AUTUMN is the season of the golden osmanthus, a favorite Chinese garden flower with an intense sweet fragrance.
Osmanthus is a genus of about 30 species belonging to the Oleaceae family. The plant, which ranges in size from shrubs to trees, is indigenous to China and other parts of Asia.
Considered one of China’s 10 “traditional flowers,” osmanthus usually blooms in the autumn. And it is more than just visual pleasure that makes the plant so prized.
Rice wine flavored with the blossoms is the traditional drink of the Mid-Autumn Festival which fell on September 8 this year. Dating back centuries, it’s considered the “wine of longevity.” The refreshing drink enhances the appetite and nourishes weak spleens. It is considered a good tonic for women.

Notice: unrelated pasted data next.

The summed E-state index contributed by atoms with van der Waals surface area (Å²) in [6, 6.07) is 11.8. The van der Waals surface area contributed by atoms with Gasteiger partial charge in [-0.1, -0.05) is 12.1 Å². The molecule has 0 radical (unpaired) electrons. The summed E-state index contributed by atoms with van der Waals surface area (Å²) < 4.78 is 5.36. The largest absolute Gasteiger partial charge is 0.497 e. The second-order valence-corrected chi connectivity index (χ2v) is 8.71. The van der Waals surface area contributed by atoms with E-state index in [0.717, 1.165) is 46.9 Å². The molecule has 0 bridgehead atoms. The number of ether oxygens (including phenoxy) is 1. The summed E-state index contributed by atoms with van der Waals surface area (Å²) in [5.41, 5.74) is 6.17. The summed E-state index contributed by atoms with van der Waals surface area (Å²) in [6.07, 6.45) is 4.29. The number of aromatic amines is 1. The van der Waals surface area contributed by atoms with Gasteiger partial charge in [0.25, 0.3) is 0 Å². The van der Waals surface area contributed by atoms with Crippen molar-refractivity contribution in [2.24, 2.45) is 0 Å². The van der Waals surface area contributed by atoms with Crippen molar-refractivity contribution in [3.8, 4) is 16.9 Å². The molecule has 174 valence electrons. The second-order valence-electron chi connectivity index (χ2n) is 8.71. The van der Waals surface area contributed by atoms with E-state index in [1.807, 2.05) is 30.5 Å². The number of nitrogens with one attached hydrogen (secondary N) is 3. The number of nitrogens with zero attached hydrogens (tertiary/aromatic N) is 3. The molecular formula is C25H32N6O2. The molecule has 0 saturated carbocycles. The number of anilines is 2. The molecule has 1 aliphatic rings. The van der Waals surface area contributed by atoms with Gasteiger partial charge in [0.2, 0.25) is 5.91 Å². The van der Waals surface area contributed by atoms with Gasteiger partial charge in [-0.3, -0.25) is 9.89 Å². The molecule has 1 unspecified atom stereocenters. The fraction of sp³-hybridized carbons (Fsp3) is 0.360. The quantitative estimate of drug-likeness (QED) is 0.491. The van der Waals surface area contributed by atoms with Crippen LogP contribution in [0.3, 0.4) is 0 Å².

Osmanthus has long been associated with Chinese traditional medicine. Osmanthus tea is said to improve the complexion, rid the body of harmful toxins, refresh the breath and cure nettle rash. The petals are used to relieve coughing and phlegm, and the plant roots are said to ease backache, toothaches and weak kidneys.
However, the most popular way to use osmanthus is in Chinese cuisine.
One favorite dish native to Shanghai is steamed lotus roots stuffed with glutinous rice and topped with osmanthus syrup.
Here’s how to do it. Wash the lotus roots and cut them into big chunks. Fill the holes in the root with rice that has been soaked in water. Cover with the lotus top that was cut off earlier and fix it in place with toothpicks.
Simmer the root on a low heat for up to half an hour, then cut it into slices.
The next step is to make the osmanthus syrup. Combine sugar and crushed petals into boiling water. Remove the foam and then let simmer until the mixture thickens.
Spread the syrup evenly on the sliced lotus roots. The dish is a taste treat, with the combination of the crunchy lotus, the soft rice and the fragrance of osmanthus.